Greyhound applies to cut 11 stops on Sea to Sky route 

Whistler and Squamish would get one stop each, Horseshoe Bay stop would be cut completely

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Greyhound Canada wants to make more cuts to services in the Sea to Sky corridor, this time by reducing the number of stops between Vancouver and Mount Currie.

The bus company has applied to the Passenger Transportation Board to eliminate "route points" for dropping off and picking up customers throughout the region. The application was posted on the passenger board website on June 26.

They want to eliminate 30 stops on 11 routes in British Columbia. Of those 30 cuts, 11 are on the Sea to Sky corridor's S1 route. Signs about the changes went up in Greyhound depots around the region on June 27.

Greyhound wants to eliminate route points at Horseshoe Bay and Sunset Beach in West Vancouver, Lions Bay and Furry Creek.

In Squamish, there would be one currently unnamed general stop for the community, with stops in Dentville, Garibaldi Highlands and Brackendale being axed.

In Whistler, there would be one currently unnamed general stop in the community, with Function Junction, Twin Lakes, Whistler Creek, Whistler Village, Alpine Meadows and Emerald Estates being cut.

The other communities, including Pemberton and Britannia Beach, are not impacted.

Squamish's mayor, Rob Kirkham, said: "District of Squamish staff have had no input into proposed changes by Greyhound since the Transportation Board approved the service level cuts last year. We have not been asked for input on these further cuts, but will be responding during the comment period to express concern on any further reduction in regional transit service."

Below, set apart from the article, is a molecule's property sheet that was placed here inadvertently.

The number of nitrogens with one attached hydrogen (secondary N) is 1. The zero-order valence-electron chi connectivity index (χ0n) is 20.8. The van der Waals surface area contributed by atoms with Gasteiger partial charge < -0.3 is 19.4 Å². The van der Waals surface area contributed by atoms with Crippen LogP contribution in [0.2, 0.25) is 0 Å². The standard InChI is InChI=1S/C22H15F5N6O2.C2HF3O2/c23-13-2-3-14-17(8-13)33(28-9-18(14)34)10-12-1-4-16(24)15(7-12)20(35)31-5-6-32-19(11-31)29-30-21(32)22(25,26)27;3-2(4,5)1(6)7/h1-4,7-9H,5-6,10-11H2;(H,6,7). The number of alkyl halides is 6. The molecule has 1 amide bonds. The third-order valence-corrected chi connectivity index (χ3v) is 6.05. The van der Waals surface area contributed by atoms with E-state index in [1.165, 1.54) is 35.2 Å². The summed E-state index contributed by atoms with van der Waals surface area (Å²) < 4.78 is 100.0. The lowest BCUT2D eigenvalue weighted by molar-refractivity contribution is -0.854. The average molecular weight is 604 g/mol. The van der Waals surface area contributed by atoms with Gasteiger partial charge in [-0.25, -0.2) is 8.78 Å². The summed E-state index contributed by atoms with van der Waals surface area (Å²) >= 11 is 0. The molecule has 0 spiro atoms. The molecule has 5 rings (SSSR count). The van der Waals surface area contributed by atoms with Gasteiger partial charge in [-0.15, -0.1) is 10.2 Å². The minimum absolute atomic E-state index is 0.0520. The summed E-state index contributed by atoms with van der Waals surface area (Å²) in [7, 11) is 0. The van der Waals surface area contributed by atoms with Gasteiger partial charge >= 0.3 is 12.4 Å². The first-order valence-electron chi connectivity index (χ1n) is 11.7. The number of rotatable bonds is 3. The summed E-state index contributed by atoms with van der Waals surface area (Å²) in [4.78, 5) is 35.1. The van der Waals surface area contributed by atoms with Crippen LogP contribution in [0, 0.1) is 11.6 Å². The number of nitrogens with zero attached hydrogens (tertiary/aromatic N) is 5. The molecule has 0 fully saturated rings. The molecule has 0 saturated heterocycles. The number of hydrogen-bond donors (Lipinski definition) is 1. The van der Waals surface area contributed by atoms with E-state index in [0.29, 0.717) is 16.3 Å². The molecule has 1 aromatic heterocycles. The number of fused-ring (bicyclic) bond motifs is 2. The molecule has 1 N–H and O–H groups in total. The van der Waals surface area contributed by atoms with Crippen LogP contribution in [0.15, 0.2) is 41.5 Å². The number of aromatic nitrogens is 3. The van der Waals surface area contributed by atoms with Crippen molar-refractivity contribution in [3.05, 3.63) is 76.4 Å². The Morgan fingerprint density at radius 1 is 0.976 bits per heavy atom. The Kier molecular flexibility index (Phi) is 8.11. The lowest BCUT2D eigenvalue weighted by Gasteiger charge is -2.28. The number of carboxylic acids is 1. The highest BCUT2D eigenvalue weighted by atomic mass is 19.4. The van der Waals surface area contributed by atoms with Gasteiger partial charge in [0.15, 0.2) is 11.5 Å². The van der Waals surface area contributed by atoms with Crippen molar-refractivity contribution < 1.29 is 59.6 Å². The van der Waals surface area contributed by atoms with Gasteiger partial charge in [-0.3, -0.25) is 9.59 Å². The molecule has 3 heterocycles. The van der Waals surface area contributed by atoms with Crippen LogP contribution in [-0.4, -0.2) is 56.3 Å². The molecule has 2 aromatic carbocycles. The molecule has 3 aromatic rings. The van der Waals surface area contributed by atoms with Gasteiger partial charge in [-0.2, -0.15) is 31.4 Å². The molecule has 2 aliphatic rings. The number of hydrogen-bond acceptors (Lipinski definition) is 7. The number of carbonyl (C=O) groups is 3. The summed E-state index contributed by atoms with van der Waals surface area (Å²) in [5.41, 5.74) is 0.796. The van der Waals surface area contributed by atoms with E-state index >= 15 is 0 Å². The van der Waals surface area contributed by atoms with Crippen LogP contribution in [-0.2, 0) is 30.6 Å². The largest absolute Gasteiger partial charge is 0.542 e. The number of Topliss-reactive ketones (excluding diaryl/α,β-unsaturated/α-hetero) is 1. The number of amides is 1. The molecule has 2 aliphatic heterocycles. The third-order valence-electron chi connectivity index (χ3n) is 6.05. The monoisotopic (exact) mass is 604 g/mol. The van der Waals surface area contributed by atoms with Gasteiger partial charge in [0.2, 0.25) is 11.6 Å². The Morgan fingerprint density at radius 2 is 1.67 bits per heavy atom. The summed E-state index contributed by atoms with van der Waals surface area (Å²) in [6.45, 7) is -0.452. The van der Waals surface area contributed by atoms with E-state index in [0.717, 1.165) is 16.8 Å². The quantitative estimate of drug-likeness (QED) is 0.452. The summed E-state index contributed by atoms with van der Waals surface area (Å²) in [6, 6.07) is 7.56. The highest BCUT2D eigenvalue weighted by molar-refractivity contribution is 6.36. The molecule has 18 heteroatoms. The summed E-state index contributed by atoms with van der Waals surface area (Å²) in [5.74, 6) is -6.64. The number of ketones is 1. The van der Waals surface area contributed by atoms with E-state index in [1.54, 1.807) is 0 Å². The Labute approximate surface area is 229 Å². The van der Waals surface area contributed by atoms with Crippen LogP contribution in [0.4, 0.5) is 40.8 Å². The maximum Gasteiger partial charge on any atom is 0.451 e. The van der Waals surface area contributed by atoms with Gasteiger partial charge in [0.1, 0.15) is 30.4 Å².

Greyhound Canada did not return calls on Thursday, June 27.

In its application to the passenger board, Greyhound referred to route cuts made throughout the province in March this year, stating that they would not be cut further:

"(Greyhound Canada) has determined that a minor 'clean-up' of its BC Transportation Licence is required so that its BC operating licence and its actual scheduled operations in the province more align. Further, so as to not have to file more than one 'clean-up' application, GCTU has undertaken a review of all its BC licenced routes and identified 15 route points for elimination where passenger traffic is either minimal or non-existent."

The company also referred to its introduction of their streamlined Greyhound Express service on three routes in B.C., including Vancouver-Whistler.

Jan Broocke, the director of the Passenger Transportation Board, said in an interview that public comments are welcome until Wednesday, July 10.

"The application removes the requirement that Greyhound must go to those route points, but they can also increase the service as they need to," Broocke said.

"On the S1 route they will still have to stop somewhere in the resort and in Squamish but they will decide where the pick-up points are."

Public comments can be sent to the Passenger Transportation Board until July 10. Quote "application 142-13 and route S1". Address: Passenger Transportation Board, PO Box 9850 Stn Prov Govt, Victoria, B.C., V8W 9T5, fax: 1-250-953-3788, or email:

More to come...


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